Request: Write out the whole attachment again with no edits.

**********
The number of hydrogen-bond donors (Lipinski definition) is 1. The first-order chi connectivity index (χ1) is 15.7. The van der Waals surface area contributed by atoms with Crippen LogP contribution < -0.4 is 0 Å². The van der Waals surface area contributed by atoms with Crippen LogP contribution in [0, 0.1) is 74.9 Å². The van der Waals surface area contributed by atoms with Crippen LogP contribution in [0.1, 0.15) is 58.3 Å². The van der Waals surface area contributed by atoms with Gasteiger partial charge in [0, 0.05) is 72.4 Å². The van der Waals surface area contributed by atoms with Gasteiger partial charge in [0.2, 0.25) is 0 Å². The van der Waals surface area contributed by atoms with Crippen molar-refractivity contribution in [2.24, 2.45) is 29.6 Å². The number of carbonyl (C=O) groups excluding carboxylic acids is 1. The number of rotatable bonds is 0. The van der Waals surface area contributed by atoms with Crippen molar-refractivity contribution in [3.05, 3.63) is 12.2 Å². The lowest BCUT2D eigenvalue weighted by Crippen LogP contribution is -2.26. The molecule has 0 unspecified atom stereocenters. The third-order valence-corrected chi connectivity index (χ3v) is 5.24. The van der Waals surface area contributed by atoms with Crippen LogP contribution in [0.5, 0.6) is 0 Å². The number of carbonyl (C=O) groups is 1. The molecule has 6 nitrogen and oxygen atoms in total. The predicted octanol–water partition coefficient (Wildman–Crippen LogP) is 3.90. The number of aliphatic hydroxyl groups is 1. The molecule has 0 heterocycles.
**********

The number of hydrogen-bond donors (Lipinski definition) is 1. The first-order chi connectivity index (χ1) is 15.7. The van der Waals surface area contributed by atoms with Crippen LogP contribution < -0.4 is 0 Å². The van der Waals surface area contributed by atoms with Crippen LogP contribution in [0, 0.1) is 74.9 Å². The van der Waals surface area contributed by atoms with Crippen LogP contribution in [0.1, 0.15) is 58.3 Å². The van der Waals surface area contributed by atoms with Gasteiger partial charge in [0, 0.05) is 72.4 Å². The van der Waals surface area contributed by atoms with Gasteiger partial charge in [0.2, 0.25) is 0 Å². The van der Waals surface area contributed by atoms with Crippen molar-refractivity contribution in [2.24, 2.45) is 29.6 Å². The number of carbonyl (C=O) groups excluding carboxylic acids is 1. The number of rotatable bonds is 0. The van der Waals surface area contributed by atoms with Crippen molar-refractivity contribution in [3.05, 3.63) is 12.2 Å². The lowest BCUT2D eigenvalue weighted by Crippen LogP contribution is -2.26. The molecule has 0 unspecified atom stereocenters. The third-order valence-corrected chi connectivity index (χ3v) is 5.24. The van der Waals surface area contributed by atoms with Crippen LogP contribution in [0.5, 0.6) is 0 Å². The number of carbonyl (C=O) groups is 1. The molecule has 6 nitrogen and oxygen atoms in total. The predicted octanol–water partition coefficient (Wildman–Crippen LogP) is 3.90. The number of aliphatic hydroxyl groups is 1. The molecule has 0 heterocycles.